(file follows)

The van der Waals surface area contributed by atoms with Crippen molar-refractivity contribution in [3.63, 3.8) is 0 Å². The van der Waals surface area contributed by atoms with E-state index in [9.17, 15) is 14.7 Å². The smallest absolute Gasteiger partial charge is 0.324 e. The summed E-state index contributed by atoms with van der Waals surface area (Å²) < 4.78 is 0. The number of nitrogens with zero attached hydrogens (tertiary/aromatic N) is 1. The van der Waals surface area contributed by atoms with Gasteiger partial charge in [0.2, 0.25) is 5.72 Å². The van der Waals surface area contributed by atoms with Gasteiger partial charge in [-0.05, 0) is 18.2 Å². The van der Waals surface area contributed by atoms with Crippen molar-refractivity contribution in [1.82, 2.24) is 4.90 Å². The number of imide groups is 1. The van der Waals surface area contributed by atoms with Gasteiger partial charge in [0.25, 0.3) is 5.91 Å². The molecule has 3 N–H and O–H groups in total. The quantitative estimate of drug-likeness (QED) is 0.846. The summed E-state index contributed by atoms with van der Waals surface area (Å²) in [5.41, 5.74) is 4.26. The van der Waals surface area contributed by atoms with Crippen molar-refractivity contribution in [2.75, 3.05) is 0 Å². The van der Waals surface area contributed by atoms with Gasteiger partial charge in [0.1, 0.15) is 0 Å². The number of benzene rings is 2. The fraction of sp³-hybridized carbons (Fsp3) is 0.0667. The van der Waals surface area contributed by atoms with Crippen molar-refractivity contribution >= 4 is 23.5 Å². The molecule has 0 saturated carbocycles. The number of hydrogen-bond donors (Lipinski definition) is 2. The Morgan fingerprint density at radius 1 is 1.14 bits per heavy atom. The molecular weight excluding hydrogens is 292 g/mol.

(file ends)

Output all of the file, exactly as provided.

The van der Waals surface area contributed by atoms with Crippen molar-refractivity contribution in [3.63, 3.8) is 0 Å². The van der Waals surface area contributed by atoms with E-state index in [9.17, 15) is 14.7 Å². The smallest absolute Gasteiger partial charge is 0.324 e. The summed E-state index contributed by atoms with van der Waals surface area (Å²) < 4.78 is 0. The number of nitrogens with zero attached hydrogens (tertiary/aromatic N) is 1. The van der Waals surface area contributed by atoms with Gasteiger partial charge in [0.2, 0.25) is 5.72 Å². The van der Waals surface area contributed by atoms with Gasteiger partial charge in [-0.05, 0) is 18.2 Å². The van der Waals surface area contributed by atoms with Crippen molar-refractivity contribution in [1.82, 2.24) is 4.90 Å². The number of imide groups is 1. The van der Waals surface area contributed by atoms with Gasteiger partial charge in [0.25, 0.3) is 5.91 Å². The molecule has 3 N–H and O–H groups in total. The quantitative estimate of drug-likeness (QED) is 0.846. The summed E-state index contributed by atoms with van der Waals surface area (Å²) in [5.41, 5.74) is 4.26. The van der Waals surface area contributed by atoms with Crippen molar-refractivity contribution in [2.75, 3.05) is 0 Å². The van der Waals surface area contributed by atoms with Gasteiger partial charge in [0.1, 0.15) is 0 Å². The number of benzene rings is 2. The fraction of sp³-hybridized carbons (Fsp3) is 0.0667. The van der Waals surface area contributed by atoms with Crippen molar-refractivity contribution >= 4 is 23.5 Å². The molecule has 0 saturated carbocycles. The number of hydrogen-bond donors (Lipinski definition) is 2. The Morgan fingerprint density at radius 1 is 1.14 bits per heavy atom. The molecular weight excluding hydrogens is 292 g/mol.